Cayman Islands Deputy Governor Franz Manderson has laid down the law when it comes to curtailing official travel expenses for civil servants in a new 17-page policy made public last week.
“Individuals conducting official business or incurring travel costs at the [Cayman Islands government’s] expense are expected to exercise the same care in incurring expenses as a prudent person would in spending personal funds,” the policy notes.
The general idea is to reduce the demand for official travel by Cayman Islands government employees through using other means, such as teleconferencing and Skype. Where official travel is required for government employees to obtain training, the government will determine whether trainers could be brought here or if certain training could be provided through the civil service college on the campus of the University College of the Cayman Islands.
The policy does not set out specific penalties for failure to follow its directives, only that breaches of the policy will result in “disciplinary action”.
“There are numerous benefits of reducing official travel, including the following: cost savings, faster decision making … and increased staff productivity by reducing absence from work associated with physical travel times,” the policy states.
When official travel is required, each government department must justify that need via an application for official travel form submitted to the “accountable officer” for each department, ministry or portfolio. Travel for higher-ranking officers must be approved through the deputy governor or the governor.
The policy seeks official travel expenses to be pre-paid as much as possible. In most cases, airfare, hotels, transportation and any conference fees are to be paid in advance.
Airfares should be paid “at least 30 days in advance” to obtain the lowest airfare. The policy actually requires civil servants to travel on Cayman Airways unless there are no available flights on CAL to that destination, appropriate flight times are unavailable or if an alternate carrier’s price is at least 10 per cent lower than CAL’s.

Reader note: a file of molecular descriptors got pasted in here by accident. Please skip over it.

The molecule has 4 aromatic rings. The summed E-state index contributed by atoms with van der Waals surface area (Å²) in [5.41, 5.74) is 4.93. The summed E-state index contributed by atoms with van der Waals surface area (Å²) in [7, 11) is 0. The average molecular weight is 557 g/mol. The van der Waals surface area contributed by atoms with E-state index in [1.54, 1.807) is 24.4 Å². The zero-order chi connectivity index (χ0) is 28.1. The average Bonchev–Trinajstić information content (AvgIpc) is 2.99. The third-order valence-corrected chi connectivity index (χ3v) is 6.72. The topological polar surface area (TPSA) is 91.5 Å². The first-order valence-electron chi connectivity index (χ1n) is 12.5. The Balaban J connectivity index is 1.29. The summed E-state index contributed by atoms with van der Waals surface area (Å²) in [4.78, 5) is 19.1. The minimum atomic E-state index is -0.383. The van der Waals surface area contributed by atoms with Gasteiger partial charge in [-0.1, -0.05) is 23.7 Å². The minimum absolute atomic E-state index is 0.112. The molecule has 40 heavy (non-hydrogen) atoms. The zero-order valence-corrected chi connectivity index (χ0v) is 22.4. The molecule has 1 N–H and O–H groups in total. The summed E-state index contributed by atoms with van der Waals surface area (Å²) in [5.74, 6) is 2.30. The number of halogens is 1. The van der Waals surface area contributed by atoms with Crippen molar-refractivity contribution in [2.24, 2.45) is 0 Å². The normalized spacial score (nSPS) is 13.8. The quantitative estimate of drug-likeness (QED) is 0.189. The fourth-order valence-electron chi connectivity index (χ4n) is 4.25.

Business class flights are allowable for senior managers and for government workers taking flights of longer than five hours, but those individuals must first submit a business case for doing so. Otherwise, workers fly in economy class.
Ground transportation while on an official trip can be reimbursed or paid by the employee’s per diem allotment. However, government business travellers will not be reimbursed for “specialty rental vehicles” – luxury cars, sport utility vehicles, convertibles, etc.
The per diem allowance is set at a fixed rate schedule, depending on what country the civil servant is travelling in, but it is never set higher than $150 per day. The allowance can cover meals (but not a bar tab), communication, laundry and some transportation services.
Any expenses not pre-paid on the official trip must be reconciled within seven days of returning to the Cayman Islands. This rule was observed by Premier Alden McLaughlin and Cabinet Secretary Sam Rose during a recent trip to a CARICOM conference in Trinidad.
The travel policy also stressed the importance of maintaining receipts for all items not prepaid.
This has been a major problem previously in tracking official credit card expenditures by government workers. An internal audit in 2010 revealed that more than $190,000 worth of purchases made on credit cards issued to high-ranking members of the Cayman Islands government could not be accounted for because no receipts for those purchases had been submitted at the time the review was completed.
The government’s Internal Audit Unit studied 1,125 credit card transactions between July 2008 and June 2009. Of those, supporting documentation for transactions totalling $190,594.32, about 10 per cent of the 1,125 purchases, could not be provided.
“Credit card statements or slips and other receipts that do not give details of purchases are not acceptable as a means of justifying expenses,” the government travel policy states.